Cerami

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For the surname, see Cerami (surname).
Cerami
Comune
Comune di Cerami
Cerami Corso Roma.jpg
Coat of arms of Cerami
Coat of arms
Cerami is located in Italy
Cerami
Cerami
Location of Cerami in Italy
Coordinates: 37°49′N 14°30′E / 37.817°N 14.500°E / 37.817; 14.500Coordinates: 37°49′N 14°30′E / 37.817°N 14.500°E / 37.817; 14.500
Country Italy
Region Sicily
Province Enna (EN)
Government
 • Mayor Michele Pitronaci
Area
 • Total 94 km2 (36 sq mi)
Elevation 970 m (3,180 ft)
Population (2008)
 • Total 2,258
 • Density 24/km2 (62/sq mi)
Demonym Ceramesi
Time zone CET (UTC+1)
 • Summer (DST) CEST (UTC+2)
Postal code 94010
Dialing code 0935
Patron saint Saint Sebastian
Website Official website

Cerami (Sicilian: Cirami) is a comune in Sicily, southern Italy, part of the Province of Enna. The town itself is perched on a mountaintop 1,000 metres (3,300 ft) above sea level. A river also named Cerami flows through this area.

Cerami produces cereals, olives, grapes, and almonds. It also is known for cattle breeding and sheep herding. It holds a Cattle Fair during the month of August.

History[edit]

Cerami was founded by the Greeks as part of Magna Graecia in the fourth century BC. The name Cerami derives from the Greek term Keràmion, that means terracotta. The territory hosts several archeological areas, such as the Raffo district where remains of a Greek necropolis were discovered.

A hilltop town, Cerami was the location of a major battle between Normans and Muslims in 1063, during the Norman conquest of the Island by Roger I of Sicily son of Tancred of Hauteville. According to historian Goffredo Malaterra, after being besieged in the neighboring town of Troina for four months, Roger and 136 ferocious Norman knights took to the field of Cerami and faced approximately 50,000 Muslim soldiers. The apparition of St. George was said to have materialized on a white horse carrying the sign of the cross on his lance and charging into the enemy where their array was the most dense. Malaterra claims the Normans slaughtered 35,000 of the enemy.[1] According to English historian Edward Gibbon, even accounting for 5 or 6 men at arms accompanying each Norman knight into battle, and even accounting for the Normans' superior martial training, the victory was either miraculous or fabulous.[2] Nevertheless, the Normans went on to capture the island.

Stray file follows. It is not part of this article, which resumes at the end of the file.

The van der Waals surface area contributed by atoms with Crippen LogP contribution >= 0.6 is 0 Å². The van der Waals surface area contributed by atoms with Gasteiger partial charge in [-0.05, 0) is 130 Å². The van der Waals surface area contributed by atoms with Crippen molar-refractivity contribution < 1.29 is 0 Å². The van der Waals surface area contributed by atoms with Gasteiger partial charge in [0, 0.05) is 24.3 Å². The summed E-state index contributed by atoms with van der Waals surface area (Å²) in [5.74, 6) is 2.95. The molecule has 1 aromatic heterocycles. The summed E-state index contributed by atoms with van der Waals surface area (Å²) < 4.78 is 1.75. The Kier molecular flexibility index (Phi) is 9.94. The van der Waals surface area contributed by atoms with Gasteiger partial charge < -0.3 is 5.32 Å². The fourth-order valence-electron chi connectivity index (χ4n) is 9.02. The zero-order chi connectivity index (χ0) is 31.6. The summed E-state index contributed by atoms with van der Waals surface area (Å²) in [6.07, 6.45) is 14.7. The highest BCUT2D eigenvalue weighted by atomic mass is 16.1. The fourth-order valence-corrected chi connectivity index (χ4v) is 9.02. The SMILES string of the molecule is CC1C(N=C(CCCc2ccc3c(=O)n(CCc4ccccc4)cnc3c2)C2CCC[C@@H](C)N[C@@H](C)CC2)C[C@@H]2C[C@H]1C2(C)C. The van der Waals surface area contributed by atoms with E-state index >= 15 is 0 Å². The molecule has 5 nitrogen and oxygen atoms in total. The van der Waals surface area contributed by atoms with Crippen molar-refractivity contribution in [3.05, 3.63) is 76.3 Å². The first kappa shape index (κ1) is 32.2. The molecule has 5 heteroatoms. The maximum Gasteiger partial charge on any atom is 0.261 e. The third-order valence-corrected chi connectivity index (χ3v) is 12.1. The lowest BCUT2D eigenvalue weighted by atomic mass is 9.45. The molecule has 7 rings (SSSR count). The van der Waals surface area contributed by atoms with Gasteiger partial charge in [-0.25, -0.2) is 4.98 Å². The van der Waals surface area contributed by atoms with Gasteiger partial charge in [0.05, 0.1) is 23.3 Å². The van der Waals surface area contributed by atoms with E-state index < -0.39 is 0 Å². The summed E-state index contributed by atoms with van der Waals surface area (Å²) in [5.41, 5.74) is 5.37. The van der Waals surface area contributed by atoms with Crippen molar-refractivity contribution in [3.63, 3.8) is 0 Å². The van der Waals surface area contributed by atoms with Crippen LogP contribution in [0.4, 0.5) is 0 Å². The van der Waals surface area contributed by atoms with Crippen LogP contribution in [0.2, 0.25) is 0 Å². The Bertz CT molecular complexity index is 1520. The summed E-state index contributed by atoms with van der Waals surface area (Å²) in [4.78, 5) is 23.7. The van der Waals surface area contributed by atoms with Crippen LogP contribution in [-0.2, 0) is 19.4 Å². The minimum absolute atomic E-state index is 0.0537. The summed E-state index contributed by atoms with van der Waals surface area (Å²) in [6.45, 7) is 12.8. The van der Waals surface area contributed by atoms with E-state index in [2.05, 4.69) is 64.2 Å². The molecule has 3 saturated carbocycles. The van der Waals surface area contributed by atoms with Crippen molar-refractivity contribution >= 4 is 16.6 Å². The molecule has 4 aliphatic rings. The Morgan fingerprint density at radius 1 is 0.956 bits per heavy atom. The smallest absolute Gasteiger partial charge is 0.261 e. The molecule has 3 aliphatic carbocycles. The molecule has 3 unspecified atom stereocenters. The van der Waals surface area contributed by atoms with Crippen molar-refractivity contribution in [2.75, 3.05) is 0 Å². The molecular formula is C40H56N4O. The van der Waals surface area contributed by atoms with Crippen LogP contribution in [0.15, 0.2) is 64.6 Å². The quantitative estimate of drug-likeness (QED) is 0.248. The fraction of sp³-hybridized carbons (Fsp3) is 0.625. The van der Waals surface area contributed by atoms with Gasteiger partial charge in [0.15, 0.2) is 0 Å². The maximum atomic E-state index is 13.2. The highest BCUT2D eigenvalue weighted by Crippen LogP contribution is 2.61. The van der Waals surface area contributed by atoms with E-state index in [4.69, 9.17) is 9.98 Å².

The current community rose approximately in the 11th century, and it belonged to the Count of Policastro, Simone d'Altavilla, and then to his son Manfredi. It was conquered by the Arnaldo family, and was subsequently bestowed to the Antiochia family, thus to the Manna noblemen. In 1336, the town was acquired by noblemen Rosso, who beheld it until the abolition of the feudal rights.

During the Second World War, the hamlet briefly served as headquarters for the U.S. 1st Infantry Division as it prepared to assault German strongpoints located north and south of Troina.

Main sights[edit]

The most outstanding landmarks are the Chiesa Madre dedicated to Saint Ambrogio of the 16th century, preserving a statue of the Madonna col Bambino by Gagini, the gothic Church of the Madonna del Carmelo, and the baroque Church of the Abbey, that holds a Byzantine style painting of the Madonna.

Citations[edit]

  1. ^ Goffredo Malaterra, The Deeds of Count Roger, Book 2, Chapter 33, The Battle of Cerami, at which St. George appears.
  2. ^ Edward Gibbon, Decline and Fall of The Roman Empire, Volume 3, Chapter LVI, page 1977